Forward Thinking

BDS Is Not Anti-Semitism

By Emily L. Hauser

Pro-Palestinians activists demonstrate in 2010 in Paris, France. / Getty Images

No. It’s not.

The Prime Minister of Israel and the Grand Poobah of the Conference of Presidents of Major American Jewish Organizations and Marching Band can say it as much and as loudly as they want. But the BDS movement is not, as Grand Poobah Malcolm Hoenlein put it yesterday, the “21st century form of 20th century anti-Semitism.” And despite what Prime Minister Benjamin Netanyahu said yesterday, when “people on the soil of Europe [talk] about the boycott of Jews,” they are not “classical anti-Semites in modern garb.”

No. Stop it.

Though I boycott the settlements, I don’t personally support BDS, for reasons that Bernard Avishai once expressed perfectly in The Nation, and I do not doubt that some members of that movement are unrepentant anti-Semites — just as some members of the Greater Israel movement are unrepentant racists and Islamophobes. Yesh ve’yesh, as we say in Hebrew. There are all kinds.

But there is simply nothing inherent to a call to boycott/divest from/sanction the modern nation state of Israel that is — inherently — an expression of (and here I quote the dictionary) “hostility toward or discrimination against Jews as a religious, ethnic, or racial group.”

Read more


Permalink | | Share | Email | Print | Filed under: occupation, boycott, Malcolm Hoenlein, Conference of Presidents of Major American Jewish Organizations, Israel, Benjamin Netanyahu, BDS

'Criticize Away': Hartman Institute Debates Debating

By J.J. Goldberg

Havruta, a journal of the Shalom Hartman Institute, features a symposium on whether and how to criticize Israel in its February 2012 issue. It makes for interesting reading, with special shout-outs to Yossi Klein-Halevi’s thought-provoking letter to a right-wing friend and editor Stuart Schoffman’s delightful introduction.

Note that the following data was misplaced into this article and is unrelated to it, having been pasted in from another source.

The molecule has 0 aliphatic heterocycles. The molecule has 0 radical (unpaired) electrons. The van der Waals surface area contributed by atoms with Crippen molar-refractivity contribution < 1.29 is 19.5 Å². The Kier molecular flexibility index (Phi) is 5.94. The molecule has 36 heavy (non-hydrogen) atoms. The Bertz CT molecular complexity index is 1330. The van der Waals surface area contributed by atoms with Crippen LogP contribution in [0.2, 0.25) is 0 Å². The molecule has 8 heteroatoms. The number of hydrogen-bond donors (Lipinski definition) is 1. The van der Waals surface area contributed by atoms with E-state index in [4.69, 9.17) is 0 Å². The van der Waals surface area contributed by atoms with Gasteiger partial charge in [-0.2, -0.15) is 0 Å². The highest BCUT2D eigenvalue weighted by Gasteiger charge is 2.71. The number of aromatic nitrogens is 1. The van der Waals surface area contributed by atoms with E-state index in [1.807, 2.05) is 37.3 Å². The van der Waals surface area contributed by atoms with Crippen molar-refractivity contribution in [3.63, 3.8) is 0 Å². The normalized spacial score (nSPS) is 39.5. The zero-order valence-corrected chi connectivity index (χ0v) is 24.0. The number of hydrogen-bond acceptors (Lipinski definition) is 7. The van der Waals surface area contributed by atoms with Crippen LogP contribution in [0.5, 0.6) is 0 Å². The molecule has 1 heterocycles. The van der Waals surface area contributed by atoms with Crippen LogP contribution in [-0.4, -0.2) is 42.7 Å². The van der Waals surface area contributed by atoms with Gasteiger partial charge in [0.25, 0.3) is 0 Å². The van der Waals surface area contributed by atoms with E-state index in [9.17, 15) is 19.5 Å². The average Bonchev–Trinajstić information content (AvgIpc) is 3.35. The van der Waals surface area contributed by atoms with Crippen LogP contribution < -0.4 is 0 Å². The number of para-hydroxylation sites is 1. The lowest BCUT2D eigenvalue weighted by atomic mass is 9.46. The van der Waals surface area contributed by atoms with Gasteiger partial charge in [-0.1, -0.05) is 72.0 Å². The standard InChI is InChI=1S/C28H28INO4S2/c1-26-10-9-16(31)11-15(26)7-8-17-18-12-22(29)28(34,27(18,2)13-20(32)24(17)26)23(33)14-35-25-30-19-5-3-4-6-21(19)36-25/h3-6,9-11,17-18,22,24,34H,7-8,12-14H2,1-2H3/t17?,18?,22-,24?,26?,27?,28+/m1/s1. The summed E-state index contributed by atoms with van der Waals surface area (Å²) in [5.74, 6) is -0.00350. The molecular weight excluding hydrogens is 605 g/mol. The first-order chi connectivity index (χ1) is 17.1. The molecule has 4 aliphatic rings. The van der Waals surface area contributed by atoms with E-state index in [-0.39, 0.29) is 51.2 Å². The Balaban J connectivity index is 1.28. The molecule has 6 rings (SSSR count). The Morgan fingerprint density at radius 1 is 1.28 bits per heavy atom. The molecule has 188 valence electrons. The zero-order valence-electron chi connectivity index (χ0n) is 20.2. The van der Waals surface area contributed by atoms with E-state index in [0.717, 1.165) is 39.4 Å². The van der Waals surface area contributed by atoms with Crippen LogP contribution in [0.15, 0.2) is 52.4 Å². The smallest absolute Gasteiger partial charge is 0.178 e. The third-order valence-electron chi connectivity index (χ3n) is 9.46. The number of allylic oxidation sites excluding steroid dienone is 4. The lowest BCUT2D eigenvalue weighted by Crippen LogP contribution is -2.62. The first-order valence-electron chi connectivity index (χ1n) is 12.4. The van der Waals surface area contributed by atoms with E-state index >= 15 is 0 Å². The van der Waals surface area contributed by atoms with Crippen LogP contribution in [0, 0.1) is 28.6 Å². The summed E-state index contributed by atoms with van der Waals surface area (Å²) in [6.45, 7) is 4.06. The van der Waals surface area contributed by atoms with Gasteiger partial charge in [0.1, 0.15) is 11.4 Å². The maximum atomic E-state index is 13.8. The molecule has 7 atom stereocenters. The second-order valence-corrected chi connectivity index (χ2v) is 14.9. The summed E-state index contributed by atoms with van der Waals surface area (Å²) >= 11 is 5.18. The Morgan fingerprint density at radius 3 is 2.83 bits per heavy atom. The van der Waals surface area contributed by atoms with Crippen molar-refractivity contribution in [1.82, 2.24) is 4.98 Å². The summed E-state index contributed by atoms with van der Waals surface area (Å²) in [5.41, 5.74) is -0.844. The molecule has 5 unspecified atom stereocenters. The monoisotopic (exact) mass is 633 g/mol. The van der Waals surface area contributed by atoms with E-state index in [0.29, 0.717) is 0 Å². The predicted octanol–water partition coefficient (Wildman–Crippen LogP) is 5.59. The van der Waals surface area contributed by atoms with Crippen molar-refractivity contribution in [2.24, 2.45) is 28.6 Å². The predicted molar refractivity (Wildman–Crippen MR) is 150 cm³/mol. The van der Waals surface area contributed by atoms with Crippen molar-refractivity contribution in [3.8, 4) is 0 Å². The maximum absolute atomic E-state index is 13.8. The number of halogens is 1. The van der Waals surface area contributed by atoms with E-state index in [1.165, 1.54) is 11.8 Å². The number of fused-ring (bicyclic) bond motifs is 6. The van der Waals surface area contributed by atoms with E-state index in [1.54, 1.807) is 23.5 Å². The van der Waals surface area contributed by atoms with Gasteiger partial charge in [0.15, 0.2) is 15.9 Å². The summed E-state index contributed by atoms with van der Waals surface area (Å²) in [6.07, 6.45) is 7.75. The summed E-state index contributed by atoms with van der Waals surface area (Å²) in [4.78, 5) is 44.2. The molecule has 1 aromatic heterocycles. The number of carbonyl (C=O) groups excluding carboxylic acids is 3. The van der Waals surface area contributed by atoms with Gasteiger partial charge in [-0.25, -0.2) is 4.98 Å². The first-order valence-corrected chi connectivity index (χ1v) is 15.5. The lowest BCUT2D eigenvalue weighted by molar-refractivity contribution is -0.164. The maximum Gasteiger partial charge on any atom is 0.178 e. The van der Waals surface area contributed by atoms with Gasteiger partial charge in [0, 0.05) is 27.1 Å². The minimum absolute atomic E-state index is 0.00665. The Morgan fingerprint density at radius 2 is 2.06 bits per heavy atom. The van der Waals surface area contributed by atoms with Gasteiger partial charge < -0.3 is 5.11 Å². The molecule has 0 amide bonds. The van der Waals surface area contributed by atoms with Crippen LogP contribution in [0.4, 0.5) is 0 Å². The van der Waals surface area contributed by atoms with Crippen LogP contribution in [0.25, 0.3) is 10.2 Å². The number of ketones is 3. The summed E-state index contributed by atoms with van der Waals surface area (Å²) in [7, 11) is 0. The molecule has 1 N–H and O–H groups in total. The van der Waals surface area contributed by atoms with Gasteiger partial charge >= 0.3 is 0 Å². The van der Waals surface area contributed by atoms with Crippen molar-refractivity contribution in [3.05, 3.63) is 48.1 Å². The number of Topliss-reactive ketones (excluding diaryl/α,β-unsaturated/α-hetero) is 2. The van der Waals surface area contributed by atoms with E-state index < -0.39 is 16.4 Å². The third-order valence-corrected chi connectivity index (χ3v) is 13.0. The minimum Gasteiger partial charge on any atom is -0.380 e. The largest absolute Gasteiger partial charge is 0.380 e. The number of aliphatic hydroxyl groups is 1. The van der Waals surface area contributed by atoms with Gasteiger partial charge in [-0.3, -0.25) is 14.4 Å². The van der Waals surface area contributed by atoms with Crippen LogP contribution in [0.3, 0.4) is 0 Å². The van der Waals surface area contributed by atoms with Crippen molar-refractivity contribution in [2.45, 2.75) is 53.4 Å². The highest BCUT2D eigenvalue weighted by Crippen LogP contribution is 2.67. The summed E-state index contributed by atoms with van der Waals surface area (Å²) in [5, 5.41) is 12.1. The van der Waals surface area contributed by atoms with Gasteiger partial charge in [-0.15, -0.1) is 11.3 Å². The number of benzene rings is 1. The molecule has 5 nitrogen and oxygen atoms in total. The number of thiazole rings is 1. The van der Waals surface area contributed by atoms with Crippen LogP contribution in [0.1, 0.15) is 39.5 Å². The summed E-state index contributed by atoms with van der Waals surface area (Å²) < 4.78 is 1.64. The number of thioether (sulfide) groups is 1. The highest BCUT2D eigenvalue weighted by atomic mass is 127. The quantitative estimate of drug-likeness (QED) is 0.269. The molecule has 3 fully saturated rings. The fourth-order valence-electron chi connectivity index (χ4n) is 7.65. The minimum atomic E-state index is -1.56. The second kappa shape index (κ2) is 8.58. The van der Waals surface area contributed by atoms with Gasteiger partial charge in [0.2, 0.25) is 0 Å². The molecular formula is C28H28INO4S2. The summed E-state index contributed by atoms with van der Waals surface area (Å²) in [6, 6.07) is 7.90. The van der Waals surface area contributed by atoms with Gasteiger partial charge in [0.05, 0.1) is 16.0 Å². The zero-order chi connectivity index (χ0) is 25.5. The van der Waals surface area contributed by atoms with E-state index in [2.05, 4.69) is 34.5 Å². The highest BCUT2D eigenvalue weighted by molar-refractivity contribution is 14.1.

My own contribution is below. I would link directly to it from Facebook, but there’s no way to link directly to the articles in the journal - you have to page through the full issue (which has its own joys).

Criticism and Civil Conversation /// A Symposium

J.J. Goldberg: Criticize Away

J.J. Goldberg, editor-at-large of the Jewish Daily Forward, has covered the politics and culture of American Jewry for a quarter century in a variety of American and Israeli publications. He has served as editor-in- chief of the Forward and U.S. bureau chief of the Jerusalem Report, and is the author of Jewish Power: Inside the American Jewish Establishment.

IN LATE 1993, SHORTLY AFTER YITZHAK RABIN and Yasser Arafat shook hands on the White House lawn, Rabin’s predecessor Yitzhak Shamir appeared in New York with a surprising message that seemed to surprise no one in his audience. Addressing a packed gathering of the Conference of Presidents of Major American Jewish Organizations, Shamir said (I’m paraphrasing only slightly): I have often urged you to refrain from criticizing Israel’s democratically elected government, because Israelis alone bear the consequences of its decisions. Now I’ve changed my mind. This elected government is making bad decisions. Please, criticize away.